Wednesday, April 29, 2015
The National Football League has announced that it will no longer file as a tax-exempt entity, notwithstanding its long-standing status as an organization described in section 501(c)(6) of the Internal Revenue Code. As reported in Bloomberg, NFL Commissioner Roger Goodell characterized the decision as eliminating a “distraction.” The Bloomberg piece also opines on the calculus behind the tax-exemption audible:
The league’s decision pre-empts a move to revoke the tax break that had been led by former Senator Tom Coburn of Oklahoma. That effort has gained some momentum in recent years, but not enough to pass either the House or the Senate. The NFL’s action removes a point of leverage for Congress in its continuing inquiries into the league’s handling of concussions and domestic violence.
For the NFL, the costs of losing the tax break are minimal, an estimated $109 million over the next decade. There are benefits for the league, too, including the end of federal disclosure requirements that put Goodell’s salary and some other league information in the public domain.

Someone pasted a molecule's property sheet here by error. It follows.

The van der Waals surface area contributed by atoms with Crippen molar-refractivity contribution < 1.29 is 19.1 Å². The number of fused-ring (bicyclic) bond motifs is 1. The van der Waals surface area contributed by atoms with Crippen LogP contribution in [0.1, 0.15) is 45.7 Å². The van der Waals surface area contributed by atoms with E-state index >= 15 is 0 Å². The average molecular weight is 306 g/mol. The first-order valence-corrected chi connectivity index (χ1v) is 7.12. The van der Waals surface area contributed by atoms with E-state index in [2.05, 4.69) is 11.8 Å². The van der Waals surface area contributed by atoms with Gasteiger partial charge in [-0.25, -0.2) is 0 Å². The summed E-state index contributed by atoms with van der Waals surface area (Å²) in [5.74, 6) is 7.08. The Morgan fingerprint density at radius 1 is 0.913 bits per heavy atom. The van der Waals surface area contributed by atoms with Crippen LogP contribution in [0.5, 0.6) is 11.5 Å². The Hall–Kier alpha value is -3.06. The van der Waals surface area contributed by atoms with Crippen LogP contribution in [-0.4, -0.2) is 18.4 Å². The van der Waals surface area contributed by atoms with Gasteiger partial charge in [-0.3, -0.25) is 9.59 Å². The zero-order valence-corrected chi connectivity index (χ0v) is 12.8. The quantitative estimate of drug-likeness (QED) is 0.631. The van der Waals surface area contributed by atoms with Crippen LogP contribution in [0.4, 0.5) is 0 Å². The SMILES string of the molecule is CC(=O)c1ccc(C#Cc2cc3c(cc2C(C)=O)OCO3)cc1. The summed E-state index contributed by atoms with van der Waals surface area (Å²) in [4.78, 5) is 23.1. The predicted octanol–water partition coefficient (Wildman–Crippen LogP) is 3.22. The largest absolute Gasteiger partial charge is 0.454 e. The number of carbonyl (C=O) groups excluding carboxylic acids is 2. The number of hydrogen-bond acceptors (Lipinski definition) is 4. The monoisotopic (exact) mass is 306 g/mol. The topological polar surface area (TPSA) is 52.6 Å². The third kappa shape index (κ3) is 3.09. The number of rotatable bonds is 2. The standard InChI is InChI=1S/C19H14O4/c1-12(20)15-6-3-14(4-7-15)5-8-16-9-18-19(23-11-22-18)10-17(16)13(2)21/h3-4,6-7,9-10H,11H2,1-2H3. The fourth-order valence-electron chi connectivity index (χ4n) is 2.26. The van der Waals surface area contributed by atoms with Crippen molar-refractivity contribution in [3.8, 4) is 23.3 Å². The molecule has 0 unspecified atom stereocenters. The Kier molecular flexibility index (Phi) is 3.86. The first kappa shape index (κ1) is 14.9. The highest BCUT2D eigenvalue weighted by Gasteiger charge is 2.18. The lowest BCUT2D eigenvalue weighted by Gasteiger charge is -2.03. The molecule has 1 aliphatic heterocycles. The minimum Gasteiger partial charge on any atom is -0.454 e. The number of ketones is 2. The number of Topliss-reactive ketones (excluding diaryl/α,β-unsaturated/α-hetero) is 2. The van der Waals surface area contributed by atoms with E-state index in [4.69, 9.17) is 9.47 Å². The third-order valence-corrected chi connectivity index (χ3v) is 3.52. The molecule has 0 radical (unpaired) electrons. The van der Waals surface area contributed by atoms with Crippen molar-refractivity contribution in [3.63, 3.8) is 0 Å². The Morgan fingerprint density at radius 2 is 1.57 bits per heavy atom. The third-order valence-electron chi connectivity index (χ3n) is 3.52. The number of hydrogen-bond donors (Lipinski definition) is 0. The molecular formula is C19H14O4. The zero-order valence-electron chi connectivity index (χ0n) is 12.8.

The tax cost of the league’s foregoing federal income tax exemption is not precisely known. According to the Wall Street Journal,
The size of the NFL’s tax bill is unclear. In 2013, a report by Sen. Tom Coburn (R., Okla.) calling for the NFL and National Hockey League to give up their tax-exempt status estimated that such a move would generate $91 million annually for the federal government. But Congress’s Joint Committee on Taxation pegged the amount at just $109 million over the next 10 years.
As to the benefit of not disclosing salaries to Monday morning quarterbacks, the Washington Post makes an interesting observation:
[T]he NFL’s executives will gain cover from criticism over their paychecks. The league’s 2013 tax filing revealed that, besides Goodell’s $44 million, six other executives drew seven-figure salaries and 298 employees made $100,000 or more.